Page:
15 May 2014

Raivavae

Our first landfall after Lyttelton was Raivavae, in French Polynesia (Austral Islands).  Although we'd planned to be at sea for 3-4 weeks, we actually took a bit over 5 weeks to reach land!  This was mostly because of that stationary high I eluded to in my previous post, we went about 350 miles further south than I had originally planned, and then of course had to track north all of that distance again.  Then, on the northwards leg we had this odd mix of reasonable to good sailing weather combined with massive gales -- 45 knots and 8 + metre swells at one point.  I had planned to chew some fuel on that leg motoring into light contrary winds which often happens, but instead we were forced to heave to (stop the boat by backing the sails against each other) for about 3 or 4 days in total to survive the weather we encountered -- all of which was quite contrary to the forecast.

However we got there in the end, on the 1st of May our time.  It was certainly a sight for sore eyes, and sore other parts too as we had run completely out of water a couple of days previously (despite a spurt from the otherwise busted watermaker).

Anyway, Raivavae is a pretty little island, with much to recommend it:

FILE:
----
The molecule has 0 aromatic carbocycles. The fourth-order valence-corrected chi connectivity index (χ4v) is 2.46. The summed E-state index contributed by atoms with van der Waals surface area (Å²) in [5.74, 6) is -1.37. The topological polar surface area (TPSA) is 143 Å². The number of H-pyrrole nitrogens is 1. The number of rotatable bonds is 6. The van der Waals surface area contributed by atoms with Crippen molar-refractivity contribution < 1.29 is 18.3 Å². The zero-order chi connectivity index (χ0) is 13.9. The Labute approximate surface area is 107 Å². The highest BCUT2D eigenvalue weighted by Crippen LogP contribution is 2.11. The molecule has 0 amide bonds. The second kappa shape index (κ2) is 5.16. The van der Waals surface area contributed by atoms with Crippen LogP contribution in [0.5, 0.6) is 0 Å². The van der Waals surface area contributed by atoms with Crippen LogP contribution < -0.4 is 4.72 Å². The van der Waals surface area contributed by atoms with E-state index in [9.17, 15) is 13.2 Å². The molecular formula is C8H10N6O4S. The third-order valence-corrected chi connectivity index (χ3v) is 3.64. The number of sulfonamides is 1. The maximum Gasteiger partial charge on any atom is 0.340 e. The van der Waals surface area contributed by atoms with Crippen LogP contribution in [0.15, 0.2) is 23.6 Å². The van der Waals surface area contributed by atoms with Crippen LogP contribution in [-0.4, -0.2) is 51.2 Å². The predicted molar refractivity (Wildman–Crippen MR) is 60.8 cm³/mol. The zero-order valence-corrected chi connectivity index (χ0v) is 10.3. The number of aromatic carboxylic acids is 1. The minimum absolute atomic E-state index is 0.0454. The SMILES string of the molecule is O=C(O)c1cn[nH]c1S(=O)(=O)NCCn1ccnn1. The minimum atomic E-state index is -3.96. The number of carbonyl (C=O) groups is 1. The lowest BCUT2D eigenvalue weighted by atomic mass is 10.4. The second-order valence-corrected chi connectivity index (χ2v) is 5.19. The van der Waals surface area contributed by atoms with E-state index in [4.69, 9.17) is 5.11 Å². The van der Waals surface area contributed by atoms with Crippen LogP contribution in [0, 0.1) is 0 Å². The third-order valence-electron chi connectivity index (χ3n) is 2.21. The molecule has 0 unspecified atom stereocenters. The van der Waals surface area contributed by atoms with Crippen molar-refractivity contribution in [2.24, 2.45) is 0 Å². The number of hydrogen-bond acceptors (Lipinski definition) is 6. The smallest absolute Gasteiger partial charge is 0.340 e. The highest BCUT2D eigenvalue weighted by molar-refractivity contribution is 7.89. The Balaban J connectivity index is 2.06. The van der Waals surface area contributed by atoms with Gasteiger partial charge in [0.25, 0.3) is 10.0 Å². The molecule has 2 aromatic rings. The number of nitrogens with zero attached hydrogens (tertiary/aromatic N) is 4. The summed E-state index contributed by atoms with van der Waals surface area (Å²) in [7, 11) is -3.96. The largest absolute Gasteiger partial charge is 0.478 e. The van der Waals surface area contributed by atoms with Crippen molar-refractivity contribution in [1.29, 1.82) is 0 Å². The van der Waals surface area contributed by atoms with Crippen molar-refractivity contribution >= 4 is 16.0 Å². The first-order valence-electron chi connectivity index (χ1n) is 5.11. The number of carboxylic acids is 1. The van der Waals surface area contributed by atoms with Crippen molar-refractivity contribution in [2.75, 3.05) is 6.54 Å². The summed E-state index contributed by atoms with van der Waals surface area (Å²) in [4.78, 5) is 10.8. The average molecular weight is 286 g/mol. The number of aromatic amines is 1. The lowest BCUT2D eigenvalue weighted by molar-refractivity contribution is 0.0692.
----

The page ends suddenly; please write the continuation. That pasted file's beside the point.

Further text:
There isn't much in the way of shops and supplies on the island but a few friendly locals offered us some grapefruit, bananas, coconuts and a few other bits and pieces.

We stopped by John and Linda and Chez Linda on the far side of the island, who ordered some baguettes for us from the only bakery on the island (where there is no shop, but you can phone through an order to be delivered the next day).  I spent an afternoon cycling around the island, unfortunately the road could be in better condition but it was a pretty enough ride.

We ended up staying a few days longer than originally planned due to some contrary winds, before leaving for Tahiti.

Tahiti was a bit under 4 days sailing, and along the way we caught this tasty fellow:
It's a wahoo!  Once we'd done the filleting job, a bit was fried in butter and garlic, another serve put into the fridge marinating in balsamic vinegar and honey for the next day's lunch, and we still have 2 serves to eat on the next leg of the journey (along with a couple of serves of the tuna we caught earlier).  I was thinking that the skirt flaps from the two fish would make a good soup -- does anyone have a good recipe for mulligatawny?